EDITOR’S NOTE: RCMP Const. Frank Deschênes was killed at approximately 6 p.m. on Sept. 12, 2017, on the side of the Trans-Canada Highway in Memramcook. Deschênes, a member of Northwest Traffic Services-Amherst, had stopped to help two people in an SUV change their tire when a utility van collided with his police car and the SUV. Deschênes was pronounced deceased at the scene just after 6 p.m.
AMHERST, N.S. – Regardless of the uniform they wear, emergency services personnel share the same deep sense of loss when one of their own falls in the line of duty.
That’s something Mike Johnson knows all too well.
Johnson, a retired RCMP officer who now serves as Cumberland County’s emergency measures co-ordinator, still struggles to put his feelings into words about the profound impact the news he received Sept. 12, 2017 had on him. That’s the date his friend and former co-worker Const. Frank Deschênes died on a New Brunswick highway.
“Oh my, I don’t know if I want to go back there. It’s a really tough one. I don’t know of anything other than loss of a child that would have taken the wind out of my sails more than that. You know, to be talking and interacting with a living human being one minute and to try to fathom emotionally and mentally that it no longer is possible was beyond words. It really is beyond words how that happens. Any person who experiences that kind of a loss in their life has a hard time expressing the emotions that you have, they are just so rudimentary. It’s hard to explain. You’re devastated.
“There’s a period of time when you say, ‘It can’t be true, there’s been a mistake’, and then when the reality of it sinks in it’s just trying to deal with the grief, all of Frank’s friends and the grief that they feel. It was a huge loss to the RCMP, a huge loss to the community.”
Before retiring from the RCMP, Johnson worked closely with Deschênes in traffic services, but their relationship went beyond that.
“Besides working together, we both belonged to the same motorcycle club,” he explained, “so we saw each other on a regular basis, we saw each other socially between work and motorcycling.”
Johnson spoke highly of his former co-worker and friend, noting both his professionalism and his personal interactions with others.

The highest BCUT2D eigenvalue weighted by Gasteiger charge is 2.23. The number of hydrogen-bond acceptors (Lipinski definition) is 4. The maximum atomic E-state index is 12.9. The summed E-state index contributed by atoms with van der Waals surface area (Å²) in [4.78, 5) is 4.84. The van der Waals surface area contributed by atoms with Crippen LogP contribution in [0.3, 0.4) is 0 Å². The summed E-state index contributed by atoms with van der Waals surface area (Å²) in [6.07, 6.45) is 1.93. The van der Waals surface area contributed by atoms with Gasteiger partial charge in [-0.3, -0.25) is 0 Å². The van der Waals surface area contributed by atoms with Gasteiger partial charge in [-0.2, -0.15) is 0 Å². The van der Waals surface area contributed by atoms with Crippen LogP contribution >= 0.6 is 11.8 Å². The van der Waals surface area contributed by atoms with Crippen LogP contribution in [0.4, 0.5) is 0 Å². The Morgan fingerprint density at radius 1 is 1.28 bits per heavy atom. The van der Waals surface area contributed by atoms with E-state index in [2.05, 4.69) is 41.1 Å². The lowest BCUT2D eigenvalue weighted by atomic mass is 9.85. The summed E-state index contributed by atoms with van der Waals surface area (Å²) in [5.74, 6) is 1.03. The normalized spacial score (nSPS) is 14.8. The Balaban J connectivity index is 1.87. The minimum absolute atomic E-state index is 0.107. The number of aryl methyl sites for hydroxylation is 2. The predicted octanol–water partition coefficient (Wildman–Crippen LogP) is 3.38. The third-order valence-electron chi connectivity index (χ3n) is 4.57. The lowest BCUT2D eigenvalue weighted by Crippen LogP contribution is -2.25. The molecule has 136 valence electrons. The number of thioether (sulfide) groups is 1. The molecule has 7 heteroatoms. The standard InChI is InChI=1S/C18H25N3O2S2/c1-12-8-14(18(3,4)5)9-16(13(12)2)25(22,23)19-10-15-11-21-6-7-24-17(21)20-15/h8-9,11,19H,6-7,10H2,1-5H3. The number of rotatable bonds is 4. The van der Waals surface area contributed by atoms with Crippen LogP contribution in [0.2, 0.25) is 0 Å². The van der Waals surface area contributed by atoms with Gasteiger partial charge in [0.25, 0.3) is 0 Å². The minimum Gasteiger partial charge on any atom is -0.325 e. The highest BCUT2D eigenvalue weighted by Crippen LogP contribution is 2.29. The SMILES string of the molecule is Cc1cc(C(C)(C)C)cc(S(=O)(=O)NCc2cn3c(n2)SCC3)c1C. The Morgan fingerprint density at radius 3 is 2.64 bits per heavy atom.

“Frank was unique,” Johnson said with a quiet chuckle. “He had his perspective on things and he had no problem telling you exactly how he viewed things. You always knew where you stood with Frank.”
There was a lighter side to his friend, he added.
“He had a wonderful sense of humour, always looking for a quick wit line to poke fun, and I don’t know many members in the detachment during my time who weren’t on the receiving end of one of Frank’s quick lines.”
But it was professionally where Deschênes excelled, Johnson says.
“He was a hard worker, would go out and dig and truly believed in what he was doing, in helping people. Even when it might be stopping to issue a ticket to somebody, the educational aspect of what he was doing was paramount in his mind and in ensuring the safety of people,” he said.
“He was a great member of the RCMP, he was a fantastic police officer, he was involved in his community and he was a good friend to the people who knew him.”
Move over law
On the anniversary of his friend’s death, Johnson is urging motorists to obey the move-over law when they come upon an emergency services vehicle stopped on the side of the road.
“Always - not just at this time, but always. Frank’s passing came as a result of a simple process (not being followed) that people could use to ensure their safety, police officers’ safety and any highway worker, ambulance or fire truck or tow truck that’s on the side of the highway.
“That vehicle that you drive is travelling at two, three metres per second on the highway and the ability for the human being to react takes a good two seconds, so you’re travelling almost 40 metres before you’re able to input to steer out of the way or apply your brakes to slow down. That’s a long distance, so something as simple as just pulling over to give some space, some life space . . . this is something that should be done by the general public as a matter of normality, no different than the way we wear seatbelts today and didn’t many years ago.
“Move over, give some life space for those people who are trying to keep you safe.”